The Danish Girl
The Danish Girl lacks an immediacy and vibrancy, as well as a genuine sense of emotional connection.
CANNES, France -- I am a little dizzy. I have just returned from a $2,500-a-ticket dinner auction that followed a fashion show of Victoria's Secret swimwear and included Kenneth Branagh and James Caan stripping to the waist to be massaged by supermodel Heidi Klum on top of a piano later to be played by Elton John, while Harvey Weinstein auctioned off lunch with Nelson Mandela for $100,000.
The annual AMFAR Cinema Against AIDS Benefit at the Cannes Film Festival, now in its 10th year, is for a worthy cause. This year it raised more than $2.5 million for AIDS research. But it is growing more surrealistic by leaps and bounds. This year the event was held at the Palm Beach Casino at Cannes, and a giant tent was erected next door for the fashion show. Hollywood moguls, directors, supermodels and billionaire arms dealer Adnan Khashoggi mingled with Prince Albert of Monaco, Sean Penn, Gregory Peck and Naomi Campbell, and the star of the evening was Elizabeth Taylor, fresh from being made a Dame Commander of the Order of the British Empire.
After her welcoming speech, she sat in the front row of the Paris-style runway show and watched as some of the most famous models in the world modeled items from the Victoria's Secret collection, including one swimsuit that seemed slightly impractical since it included angel's wings. These costumes are to swimming as Fred Astaire's tuxedos are to headwaiting.
After the show was over, I asked Dame Elizabeth how she felt about it.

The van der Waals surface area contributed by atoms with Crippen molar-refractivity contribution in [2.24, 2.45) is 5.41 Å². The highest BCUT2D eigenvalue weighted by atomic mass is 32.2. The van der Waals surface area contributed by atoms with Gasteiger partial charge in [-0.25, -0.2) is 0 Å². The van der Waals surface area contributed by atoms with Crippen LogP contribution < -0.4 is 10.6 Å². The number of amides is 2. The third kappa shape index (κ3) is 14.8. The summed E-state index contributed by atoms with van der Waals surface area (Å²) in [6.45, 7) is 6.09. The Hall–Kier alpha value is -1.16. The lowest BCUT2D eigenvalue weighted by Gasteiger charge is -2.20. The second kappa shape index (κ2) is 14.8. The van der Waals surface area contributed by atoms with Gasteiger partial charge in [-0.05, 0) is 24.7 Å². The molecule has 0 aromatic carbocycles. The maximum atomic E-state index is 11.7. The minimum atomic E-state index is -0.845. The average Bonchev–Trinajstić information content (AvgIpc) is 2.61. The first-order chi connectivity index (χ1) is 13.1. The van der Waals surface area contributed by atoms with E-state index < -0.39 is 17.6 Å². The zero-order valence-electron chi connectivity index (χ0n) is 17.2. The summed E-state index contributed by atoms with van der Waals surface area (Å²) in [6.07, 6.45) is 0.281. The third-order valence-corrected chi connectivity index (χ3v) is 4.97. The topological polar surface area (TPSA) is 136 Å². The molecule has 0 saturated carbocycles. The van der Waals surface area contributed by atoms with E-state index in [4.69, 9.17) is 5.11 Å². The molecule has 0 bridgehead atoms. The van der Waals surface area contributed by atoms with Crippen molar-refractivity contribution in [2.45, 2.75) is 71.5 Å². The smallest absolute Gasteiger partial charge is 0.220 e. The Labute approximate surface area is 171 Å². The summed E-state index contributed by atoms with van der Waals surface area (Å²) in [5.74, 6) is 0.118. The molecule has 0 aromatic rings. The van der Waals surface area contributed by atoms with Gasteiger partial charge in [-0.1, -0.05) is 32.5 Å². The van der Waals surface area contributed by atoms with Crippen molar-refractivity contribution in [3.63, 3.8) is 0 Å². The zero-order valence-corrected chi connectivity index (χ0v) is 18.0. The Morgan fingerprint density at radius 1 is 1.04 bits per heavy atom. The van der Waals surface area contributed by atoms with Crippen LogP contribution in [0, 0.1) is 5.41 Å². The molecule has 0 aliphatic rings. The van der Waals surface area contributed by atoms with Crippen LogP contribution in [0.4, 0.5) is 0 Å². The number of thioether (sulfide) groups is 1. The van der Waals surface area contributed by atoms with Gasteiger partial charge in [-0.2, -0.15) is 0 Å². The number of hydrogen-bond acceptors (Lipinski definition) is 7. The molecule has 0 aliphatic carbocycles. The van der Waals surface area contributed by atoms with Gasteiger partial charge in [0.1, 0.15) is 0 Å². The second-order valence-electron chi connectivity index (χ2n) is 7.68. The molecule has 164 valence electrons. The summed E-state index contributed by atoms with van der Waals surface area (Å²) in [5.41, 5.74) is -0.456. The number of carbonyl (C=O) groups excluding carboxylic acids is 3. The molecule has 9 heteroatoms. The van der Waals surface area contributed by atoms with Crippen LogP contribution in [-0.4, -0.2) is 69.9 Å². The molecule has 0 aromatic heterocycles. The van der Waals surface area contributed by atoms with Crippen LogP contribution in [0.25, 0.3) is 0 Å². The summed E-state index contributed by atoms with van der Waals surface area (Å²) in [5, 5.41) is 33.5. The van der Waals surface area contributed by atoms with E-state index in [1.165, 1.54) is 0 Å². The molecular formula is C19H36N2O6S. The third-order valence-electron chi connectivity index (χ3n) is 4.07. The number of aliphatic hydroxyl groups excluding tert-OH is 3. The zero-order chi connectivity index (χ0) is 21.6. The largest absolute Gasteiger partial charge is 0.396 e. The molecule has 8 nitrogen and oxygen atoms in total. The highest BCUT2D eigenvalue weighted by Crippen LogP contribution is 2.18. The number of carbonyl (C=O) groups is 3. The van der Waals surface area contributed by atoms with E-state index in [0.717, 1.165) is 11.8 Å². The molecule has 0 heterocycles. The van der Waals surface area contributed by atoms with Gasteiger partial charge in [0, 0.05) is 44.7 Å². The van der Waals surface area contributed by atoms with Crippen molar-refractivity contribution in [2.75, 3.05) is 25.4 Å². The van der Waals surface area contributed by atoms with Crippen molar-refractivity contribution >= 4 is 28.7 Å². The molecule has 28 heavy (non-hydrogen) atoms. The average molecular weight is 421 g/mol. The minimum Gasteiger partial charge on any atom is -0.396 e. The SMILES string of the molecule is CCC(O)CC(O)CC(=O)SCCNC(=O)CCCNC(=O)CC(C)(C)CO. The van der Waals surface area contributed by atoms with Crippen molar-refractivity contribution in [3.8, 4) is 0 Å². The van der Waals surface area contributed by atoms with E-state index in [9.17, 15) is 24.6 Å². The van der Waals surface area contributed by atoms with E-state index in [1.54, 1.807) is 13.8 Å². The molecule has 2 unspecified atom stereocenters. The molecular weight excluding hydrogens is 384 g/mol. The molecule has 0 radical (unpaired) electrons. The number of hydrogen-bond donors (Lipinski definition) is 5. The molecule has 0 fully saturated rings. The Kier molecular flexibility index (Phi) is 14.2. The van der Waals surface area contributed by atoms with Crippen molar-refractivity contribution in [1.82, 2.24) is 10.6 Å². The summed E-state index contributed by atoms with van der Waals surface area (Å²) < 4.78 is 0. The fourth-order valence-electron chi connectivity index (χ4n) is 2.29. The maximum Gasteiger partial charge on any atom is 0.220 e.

"I feel like a swim," she said.
A silent auction offered luxury items such as a week on the private Italian island (yacht included) that once belonged to Rudolph Nureyev. Or a vacation at three top Thai spas. Or a week in a French chateau for you and a dozen friends staff, chef and chauffeur included.
The private auction and the fashion show were followed by dinner and a public auction masterminded by Miramax chief Harvey Weinstein, who this year not only offered a massage by Heidi Klum, but persuaded Branagh and Caan to take off their shirts and act as subjects for a demonstration of her skills. The massage went for $33,000. "Karl Marx is dead," observed the director James Gray.
Also auctioned off were a dance with Prince Albert, pushed for $28,000 for a man who did not want to dance with the prince (who seemed eager not to dance with him); they negotiated an on-the-spot deal to trade the prince for model Karen Mulder. Another $100,000 was bid by Weinstein to persuade Elton John to play and sing one (1) song. Meanwhile, waiters staggered under trays laden with dinner prepared by Chef Roger Verge of the Moulin de Moulins, the famous hillside restaurant above Cannes. The AMFAR auction has always before been held at the Moulin, but this year, Verge told me sadly, "we could not find the room for the Victoria's Secret show, you know, as it is a small village."
After Dame Elizabeth's welcoming speech was interrupted by someone's cell phone, I fell into conversation with Anant Singh, who is the most important movie producer in South Africa, and who arranged the $100,000 lunch with Nelson Mandela.
"Cell phones have been ringing all through every screening I've been going to," I said. "It's driving me crazy."
"In our theaters in South Africa," he said, "we are installing a jamming device that prevents people from receiving calls while they're in the theater."
"That is a brilliant idea," I said. "Why don't they do that at Cannes?"
"Why do you think?" he asked.
I was about to speculate that the people here would rather take phone calls than watch movies, but we were interrupted. Harvey was auctioning off a concert of "The Girl From Ipanema," as performed for you by five Brazilian supermodels.
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